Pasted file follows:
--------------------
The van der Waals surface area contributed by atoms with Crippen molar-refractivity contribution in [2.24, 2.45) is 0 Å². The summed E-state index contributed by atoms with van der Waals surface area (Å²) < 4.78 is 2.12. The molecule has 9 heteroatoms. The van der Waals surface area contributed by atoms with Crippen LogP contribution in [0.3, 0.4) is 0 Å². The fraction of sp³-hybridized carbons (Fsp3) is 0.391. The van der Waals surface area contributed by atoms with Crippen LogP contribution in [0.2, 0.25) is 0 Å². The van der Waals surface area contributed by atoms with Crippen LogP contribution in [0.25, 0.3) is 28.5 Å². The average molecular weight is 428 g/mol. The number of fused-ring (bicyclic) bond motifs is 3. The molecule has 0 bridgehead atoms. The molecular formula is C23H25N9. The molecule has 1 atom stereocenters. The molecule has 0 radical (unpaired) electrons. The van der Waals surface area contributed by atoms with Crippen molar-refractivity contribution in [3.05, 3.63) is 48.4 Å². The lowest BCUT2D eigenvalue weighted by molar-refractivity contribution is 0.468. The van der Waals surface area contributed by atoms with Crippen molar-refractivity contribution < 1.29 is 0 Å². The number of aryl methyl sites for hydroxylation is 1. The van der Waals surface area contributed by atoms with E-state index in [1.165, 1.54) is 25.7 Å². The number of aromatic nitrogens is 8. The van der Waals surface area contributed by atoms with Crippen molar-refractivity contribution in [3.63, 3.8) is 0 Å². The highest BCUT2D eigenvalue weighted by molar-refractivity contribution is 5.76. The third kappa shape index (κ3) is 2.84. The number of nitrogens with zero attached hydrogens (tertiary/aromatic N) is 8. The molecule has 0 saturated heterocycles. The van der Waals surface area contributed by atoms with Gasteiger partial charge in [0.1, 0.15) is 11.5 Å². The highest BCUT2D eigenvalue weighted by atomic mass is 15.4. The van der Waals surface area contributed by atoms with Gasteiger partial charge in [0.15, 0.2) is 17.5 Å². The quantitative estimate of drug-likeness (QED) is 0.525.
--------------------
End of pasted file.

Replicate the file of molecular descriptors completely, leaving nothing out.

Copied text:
The van der Waals surface area contributed by atoms with Crippen molar-refractivity contribution in [2.24, 2.45) is 0 Å². The summed E-state index contributed by atoms with van der Waals surface area (Å²) < 4.78 is 2.12. The molecule has 9 heteroatoms. The van der Waals surface area contributed by atoms with Crippen LogP contribution in [0.3, 0.4) is 0 Å². The fraction of sp³-hybridized carbons (Fsp3) is 0.391. The van der Waals surface area contributed by atoms with Crippen LogP contribution in [0.2, 0.25) is 0 Å². The van der Waals surface area contributed by atoms with Crippen LogP contribution in [0.25, 0.3) is 28.5 Å². The average molecular weight is 428 g/mol. The number of fused-ring (bicyclic) bond motifs is 3. The molecule has 0 bridgehead atoms. The molecular formula is C23H25N9. The molecule has 1 atom stereocenters. The molecule has 0 radical (unpaired) electrons. The van der Waals surface area contributed by atoms with Crippen molar-refractivity contribution in [3.05, 3.63) is 48.4 Å². The lowest BCUT2D eigenvalue weighted by molar-refractivity contribution is 0.468. The van der Waals surface area contributed by atoms with Crippen molar-refractivity contribution < 1.29 is 0 Å². The number of aryl methyl sites for hydroxylation is 1. The van der Waals surface area contributed by atoms with E-state index in [1.165, 1.54) is 25.7 Å². The number of aromatic nitrogens is 8. The van der Waals surface area contributed by atoms with Crippen molar-refractivity contribution in [3.63, 3.8) is 0 Å². The highest BCUT2D eigenvalue weighted by molar-refractivity contribution is 5.76. The third kappa shape index (κ3) is 2.84. The number of nitrogens with zero attached hydrogens (tertiary/aromatic N) is 8. The molecule has 0 saturated heterocycles. The van der Waals surface area contributed by atoms with Gasteiger partial charge in [0.1, 0.15) is 11.5 Å². The highest BCUT2D eigenvalue weighted by atomic mass is 15.4. The van der Waals surface area contributed by atoms with Gasteiger partial charge in [0.15, 0.2) is 17.5 Å². The quantitative estimate of drug-likeness (QED) is 0.525.